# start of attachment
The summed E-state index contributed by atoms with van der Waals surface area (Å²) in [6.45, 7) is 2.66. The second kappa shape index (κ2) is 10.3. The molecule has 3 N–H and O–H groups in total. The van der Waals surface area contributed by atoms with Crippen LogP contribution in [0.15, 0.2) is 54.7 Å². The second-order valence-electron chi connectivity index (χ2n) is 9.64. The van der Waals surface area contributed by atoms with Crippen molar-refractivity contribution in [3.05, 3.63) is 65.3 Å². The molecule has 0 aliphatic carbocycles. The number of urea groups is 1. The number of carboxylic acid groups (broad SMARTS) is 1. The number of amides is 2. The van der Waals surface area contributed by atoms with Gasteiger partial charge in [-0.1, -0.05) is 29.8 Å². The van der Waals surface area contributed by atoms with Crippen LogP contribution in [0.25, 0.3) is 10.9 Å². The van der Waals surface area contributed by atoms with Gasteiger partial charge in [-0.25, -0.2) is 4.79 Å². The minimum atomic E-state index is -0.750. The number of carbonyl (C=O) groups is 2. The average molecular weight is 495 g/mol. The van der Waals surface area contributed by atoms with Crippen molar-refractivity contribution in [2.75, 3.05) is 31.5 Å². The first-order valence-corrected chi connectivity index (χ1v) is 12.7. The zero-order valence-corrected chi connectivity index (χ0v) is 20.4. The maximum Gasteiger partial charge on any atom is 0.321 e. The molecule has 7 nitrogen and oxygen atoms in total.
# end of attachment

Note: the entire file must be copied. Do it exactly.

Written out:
The summed E-state index contributed by atoms with van der Waals surface area (Å²) in [6.45, 7) is 2.66. The second kappa shape index (κ2) is 10.3. The molecule has 3 N–H and O–H groups in total. The van der Waals surface area contributed by atoms with Crippen LogP contribution in [0.15, 0.2) is 54.7 Å². The second-order valence-electron chi connectivity index (χ2n) is 9.64. The van der Waals surface area contributed by atoms with Crippen molar-refractivity contribution in [3.05, 3.63) is 65.3 Å². The molecule has 0 aliphatic carbocycles. The number of urea groups is 1. The number of carboxylic acid groups (broad SMARTS) is 1. The number of amides is 2. The van der Waals surface area contributed by atoms with Gasteiger partial charge in [-0.1, -0.05) is 29.8 Å². The van der Waals surface area contributed by atoms with Crippen LogP contribution in [0.25, 0.3) is 10.9 Å². The van der Waals surface area contributed by atoms with Gasteiger partial charge in [-0.25, -0.2) is 4.79 Å². The minimum atomic E-state index is -0.750. The number of carbonyl (C=O) groups is 2. The average molecular weight is 495 g/mol. The van der Waals surface area contributed by atoms with Crippen molar-refractivity contribution in [2.75, 3.05) is 31.5 Å². The first-order valence-corrected chi connectivity index (χ1v) is 12.7. The zero-order valence-corrected chi connectivity index (χ0v) is 20.4. The maximum Gasteiger partial charge on any atom is 0.321 e. The molecule has 7 nitrogen and oxygen atoms in total.